Autobiography of a Goat (a novel)

Jeremy Silman

ebook, paper

My first novel (for adults only!), AUTOBIOGRAPHY OF A GOAT, is available on

When Eli Rubinstein marries a German woman (nicknamed Beast) who may or may not be homosexual and may or may not be Hitler youth, it’s not surprising that things go horribly wrong. In an effort to get rid of this nightmarish female, Eli finds himself fighting for survival in the slums of London, handing out payoffs to crooked cops in Chicago, and finally ending up in the gay-friendly climes of San Francisco during the waning days of the Haight Ashbury drug and free love culture.

Though this dark, perverse, funny, erotic, and somewhat insane story is ultimately about Eli’s battle for freedom, disparate tales about Crowley Magick, the professional world of chess and backgammon, a vampire attack in San Francisco’s golden gate park, UFOs in the Oregon woods, and the wise lessons of a Haight Ashbury holy man paint a picture of a colorful time, not so long ago, that no longer exists.


Science fiction writer Vance Aandahl had this to say:
“A Goat is born! From the feverish womb of Jeremy Silman’s imagination, the Goat comes bursting forth on a flood of blood, mucus, afterbirth, and psychedelic effluvia! Rejoice! Then run for your lives!””

“He’s not just a great chess author.”
By Philip Irwin (November 12, 2013)
“I’’m one of Silman’s chess book enthusiasts. I own quite a few and consider them to be not only crammed with great ideas and strategic content, they are really fun to read, not all dry analysis. I think he really helped turn my game around a few years ago. When I saw this book for sale I had a hunch it was going to be really good. Jeremy’s love of books is plain from his website pieces. “Autobiography of a Goat” turned out to be even better than I expected. His characters are strong, plot developments occur naturally. As a hobby author myself, I especially appreciated the beautiful flow of the words. I would have forgiven him as a “mere award winning chess author” if there were a bit of clumsiness or confusion here or there, but in my first reading I was never distracted by sloppiness. The content is quite adult and I can already predict a few specific chess world prudes who will blow a gasket, but so what. There are already enough chess kiddy-books. I’m a long time reader of outsiders like Bukowski, Iceberg Slim and Chuck Palahniuk to name a few. Silman’s first full-length work of fiction will rest on my bookshelves easily alongside those guys as opposed to being sandwiched between his fine chess books. I’m a few years younger than Silman and of the Sex Pistols generation as opposed to his Haight leanings, but that didn’t turn me off. I only point that out for the benefit of potential readers like myself who steer clear of hippy reads for the most part. The philosophical ideas within the pages are not preachy or annoying. I sense that I could ride in a vehicle on a long trip next to Silman and we’d have plenty to talk about. As far as the book being a possible Silman “memoir,” I took it that he chose to write using an alter ego identity for similar reasons that Buk usually did. I’m not sure what pages Eli is Jeremy and which where he is a product of his imagination, but that just adds to the fun, doesn’t it?”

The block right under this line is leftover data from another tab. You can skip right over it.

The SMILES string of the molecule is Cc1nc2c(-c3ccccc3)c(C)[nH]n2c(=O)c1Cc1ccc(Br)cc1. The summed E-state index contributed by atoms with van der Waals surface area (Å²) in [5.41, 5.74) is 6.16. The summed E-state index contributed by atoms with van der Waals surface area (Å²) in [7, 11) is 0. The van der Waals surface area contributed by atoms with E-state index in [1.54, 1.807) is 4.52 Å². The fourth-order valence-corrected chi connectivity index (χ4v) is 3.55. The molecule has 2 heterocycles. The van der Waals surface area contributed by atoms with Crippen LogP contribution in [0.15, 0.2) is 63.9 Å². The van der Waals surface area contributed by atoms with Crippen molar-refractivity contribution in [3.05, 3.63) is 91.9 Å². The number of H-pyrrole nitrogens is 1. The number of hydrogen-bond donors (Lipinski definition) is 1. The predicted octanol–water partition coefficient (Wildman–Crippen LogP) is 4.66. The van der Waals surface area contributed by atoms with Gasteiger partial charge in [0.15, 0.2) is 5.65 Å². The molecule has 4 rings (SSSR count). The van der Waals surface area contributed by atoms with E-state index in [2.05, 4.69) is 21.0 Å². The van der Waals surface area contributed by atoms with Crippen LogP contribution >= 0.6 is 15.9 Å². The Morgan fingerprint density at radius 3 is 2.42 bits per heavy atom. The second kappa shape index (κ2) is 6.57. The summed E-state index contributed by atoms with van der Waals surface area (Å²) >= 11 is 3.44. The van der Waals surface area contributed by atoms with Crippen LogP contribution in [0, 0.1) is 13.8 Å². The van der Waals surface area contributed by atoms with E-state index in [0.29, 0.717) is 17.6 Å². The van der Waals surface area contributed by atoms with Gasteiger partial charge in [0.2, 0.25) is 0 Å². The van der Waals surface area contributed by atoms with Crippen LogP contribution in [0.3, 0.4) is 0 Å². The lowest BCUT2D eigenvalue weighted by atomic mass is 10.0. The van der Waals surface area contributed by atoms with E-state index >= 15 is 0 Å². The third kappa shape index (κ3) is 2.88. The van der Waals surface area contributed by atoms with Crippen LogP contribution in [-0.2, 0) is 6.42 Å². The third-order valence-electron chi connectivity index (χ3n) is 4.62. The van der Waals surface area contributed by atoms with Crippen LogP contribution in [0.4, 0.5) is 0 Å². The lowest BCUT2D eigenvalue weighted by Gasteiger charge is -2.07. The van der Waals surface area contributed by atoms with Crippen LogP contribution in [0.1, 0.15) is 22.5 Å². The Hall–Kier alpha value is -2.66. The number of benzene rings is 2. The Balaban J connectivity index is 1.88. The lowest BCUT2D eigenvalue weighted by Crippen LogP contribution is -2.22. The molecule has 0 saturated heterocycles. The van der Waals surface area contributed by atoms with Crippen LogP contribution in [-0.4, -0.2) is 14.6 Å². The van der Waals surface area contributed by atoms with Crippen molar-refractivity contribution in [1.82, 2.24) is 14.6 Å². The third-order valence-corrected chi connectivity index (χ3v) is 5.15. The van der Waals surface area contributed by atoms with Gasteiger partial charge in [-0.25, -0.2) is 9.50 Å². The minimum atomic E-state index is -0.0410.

“An Unexpected GOOD Read!”
By Elizabeth Cheng (November 6, 2013)
“I was floating in a sea of emotions as I read the book. The story was intense and insane! Yet, it prompted you to think about the great philosophy of love, life, and responsibility. This book has exceeded my expectations in all aspects! Strongly recommended!!”

“Federico Fellini meets Jimmy Stewart”
By Quinn D. Hubbard (November 16, 2013)
“Jeremy Silman is kind of like a lovable Jimmy Stewart but on drugs and sex ruts. Jeremy is an intelligent and nice guy, and he recounts a vivid life history with panache and timing, not to mention some serious comedic relief. The book is not for the faint of heart (puritans), but the sordid material transcends itself into contemplative art, as all good art does. Recommended!”

“A great read/ride!”
By Ralph Pine (November 11, 2013)
“Holden Caulfield meets Henry Miller, William S. Burroughs and Aleister Crowley in this funny tale of life on the streets of Chicago, Haight-Ashbury and the neighborhood of LSD. Silman, the author of thirty-nine chess books ratchets-up his game with a well-written funny tale not for the puritanical. The best part is the smart writing and the emergence of this fictional autobiography. Or is it? A grand read!”